Figure 4. Crude protein concentration of each winter cover crop grown in Lubbock, TX. Data are averaged over blocks, irrigation regimes, and tillage regimes (applicable in Year 2 only). Letters denote statistical difference within year at alpha=0.05.
Greater ground cover was observed in Year 1 than Year 2 (Fig. 5; P > 0.01). Likewise, greater cover was seen in Harvest 1 than Harvest 2 (Fig. 5; P > 0.01). This was most likely a result of the greater cover from the rape-kale that was only harvested in Year 1 as the stand failed in Year 2 (Fig. 5; P > 0.01). Rape-kale has wide, large leaves which translates to a higher leaf are index (LAI; 2.13) than rye (0.66) or wheat (0.19) (P > 0.01).
Figure 5. Percent green pixels measured from digital images with ImageJ for winter cover crops grown in Lubbock, TX. Main effects are denoted by different bar colors. All data are averaged over blocks, irrigation regimes, tillage regimes, and other effects (year, harvest, or forage depending on main effect that is tested). Letters denote statistical difference within each main effect at alpha=0.05.
The interaction of tillage regime and forage species affected the visual nodulation score (P = 0.01; Fig. 6 and Fig. 7). Nodulation was much greater in hairy vetch than burr medic. Tillage reduced nodulation in hairy vetch, but yielded no significant effect on burr medic. The harsh climate in West Texas provides a challenging environment for Rhizobium bacteria. Different inoculants should be evaluated for burr medic to attempt to improve nodulation.
Figure 6. Average visual nodulation score for legumes grown in Lubbock. TX. Data are averaged over blocks and irrigation regimes (see Fig. 7 for nodulation scale). Letters denote statistical difference at alpha=0.05.
In Year 1, competition from rape-kale decreased teff cumulative yields compared to the other winter cover crops (P < 0.01; Fig. 8 and Fig. 9). Strong northern winds prevented chemical termination of the cover crops in the first year (cotton was planted directly south of the experimental area). Close mowing did not sufficiently terminate the rape-kale, which continued to grow throughout the first summer harvest period. Only the winter tillage regime impacted the teff cumulative yield in Year 2 (P < 0.01; Fig. 8). This was most likely a consequence of greater water loss in the tilled plots in the top foot of soil (Fig. 13).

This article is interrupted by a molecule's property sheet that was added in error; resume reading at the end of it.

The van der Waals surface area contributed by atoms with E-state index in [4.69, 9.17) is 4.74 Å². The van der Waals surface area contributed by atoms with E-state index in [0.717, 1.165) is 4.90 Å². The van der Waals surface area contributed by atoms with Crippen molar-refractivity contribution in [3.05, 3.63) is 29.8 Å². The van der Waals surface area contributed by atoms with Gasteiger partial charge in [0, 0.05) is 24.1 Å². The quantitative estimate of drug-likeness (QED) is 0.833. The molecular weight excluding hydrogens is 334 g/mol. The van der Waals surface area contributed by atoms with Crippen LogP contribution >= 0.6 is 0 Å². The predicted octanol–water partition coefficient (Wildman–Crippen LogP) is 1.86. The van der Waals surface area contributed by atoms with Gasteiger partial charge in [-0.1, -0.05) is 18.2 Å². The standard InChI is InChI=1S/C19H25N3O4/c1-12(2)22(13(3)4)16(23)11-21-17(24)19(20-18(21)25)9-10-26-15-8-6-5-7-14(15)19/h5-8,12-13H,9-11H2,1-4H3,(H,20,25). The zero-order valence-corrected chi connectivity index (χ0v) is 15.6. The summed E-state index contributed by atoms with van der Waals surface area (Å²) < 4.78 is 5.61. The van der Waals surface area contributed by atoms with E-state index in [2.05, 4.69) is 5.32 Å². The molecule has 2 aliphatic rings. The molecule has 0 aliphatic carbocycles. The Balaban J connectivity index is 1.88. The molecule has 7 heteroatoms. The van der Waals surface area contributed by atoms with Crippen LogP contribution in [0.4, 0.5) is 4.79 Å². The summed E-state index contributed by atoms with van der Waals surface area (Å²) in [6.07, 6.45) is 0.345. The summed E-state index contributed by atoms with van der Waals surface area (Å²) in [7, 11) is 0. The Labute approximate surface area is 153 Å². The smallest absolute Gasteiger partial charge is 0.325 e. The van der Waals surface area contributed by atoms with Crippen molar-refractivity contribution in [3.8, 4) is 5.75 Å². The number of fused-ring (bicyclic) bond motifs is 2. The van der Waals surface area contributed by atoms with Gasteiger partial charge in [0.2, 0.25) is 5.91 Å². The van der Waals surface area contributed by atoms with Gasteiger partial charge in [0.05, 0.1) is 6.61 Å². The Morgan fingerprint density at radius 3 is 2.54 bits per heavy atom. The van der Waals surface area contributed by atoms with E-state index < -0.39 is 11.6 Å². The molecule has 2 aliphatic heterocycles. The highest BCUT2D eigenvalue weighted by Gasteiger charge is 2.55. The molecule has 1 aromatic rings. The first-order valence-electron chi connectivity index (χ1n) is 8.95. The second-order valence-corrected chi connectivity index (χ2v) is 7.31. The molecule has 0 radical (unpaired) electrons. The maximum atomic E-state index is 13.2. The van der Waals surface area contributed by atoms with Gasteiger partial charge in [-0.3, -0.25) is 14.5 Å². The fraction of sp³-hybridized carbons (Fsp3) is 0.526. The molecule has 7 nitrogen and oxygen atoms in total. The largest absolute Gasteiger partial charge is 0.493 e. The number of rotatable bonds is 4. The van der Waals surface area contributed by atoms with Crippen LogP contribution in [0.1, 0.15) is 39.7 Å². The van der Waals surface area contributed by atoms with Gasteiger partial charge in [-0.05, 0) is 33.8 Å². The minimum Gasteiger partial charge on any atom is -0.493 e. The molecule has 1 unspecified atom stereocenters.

Figure 8. Yield generated from Teff grown in Lubbock, TX. Winter cover crops affected yield in Year 1 while winter tillage regime impacted the yields observed in Year 2. Data are averaged over blocks, winter irrigation regimes, and winter cover crop (Year 2 only) (Note: all plots were tilled in Year 1). Letters denote statistical difference for each main effect at alpha=0.05.
Teff crude protein:
Teff crude protein concentration was significantly affected by year and harvest (P < 0.01; Fig. 10). Scheduling prevented timely hay harvests in Year 2, consequently resulting in more mature forage that was lower in protein. Late season rains delayed the second harvest in both years, again resulting in lower crude protein content due to forage maturity.
Figure 10. Crude protein concentration of Teff grown in Lubbock, TX. Main effects are denoted by different bar colors. All data are averaged over blocks, winter cover crops, winter irrigation regimes, winter tillage regimes (applicable in Year 2 only), year (when testing harvest effect), and harvest (when testing year effect). Letters denote statistical difference within each main effect at alpha=0.05.
Gravimetric water content:
Gravimetric water content (GWC; 0-10” deep) was affected by time of year (P < 0.01). These measurements only represent a single point in time and were only collected from irrigation x tillage subplots. A more detailed evaluation of water use in winter management schemes was made with volumetric water content. Still, GWC increased from September 2015 to May 2016. The GWC decreased during the same time period of the second year but this was most likely a consequence of heavy rainfall before sampling in September 2016 and dry Spring 2017.
Figure 11. Gravimetric water content (0-10”) from soils sampled at five different time points in Lubbock, TX. All data are averaged over blocks, winter irrigation regimes, and winter tillage regimes (applicable in 2017 only). Letters denote statistical difference at alpha=0.05.
Volumetric Water Content: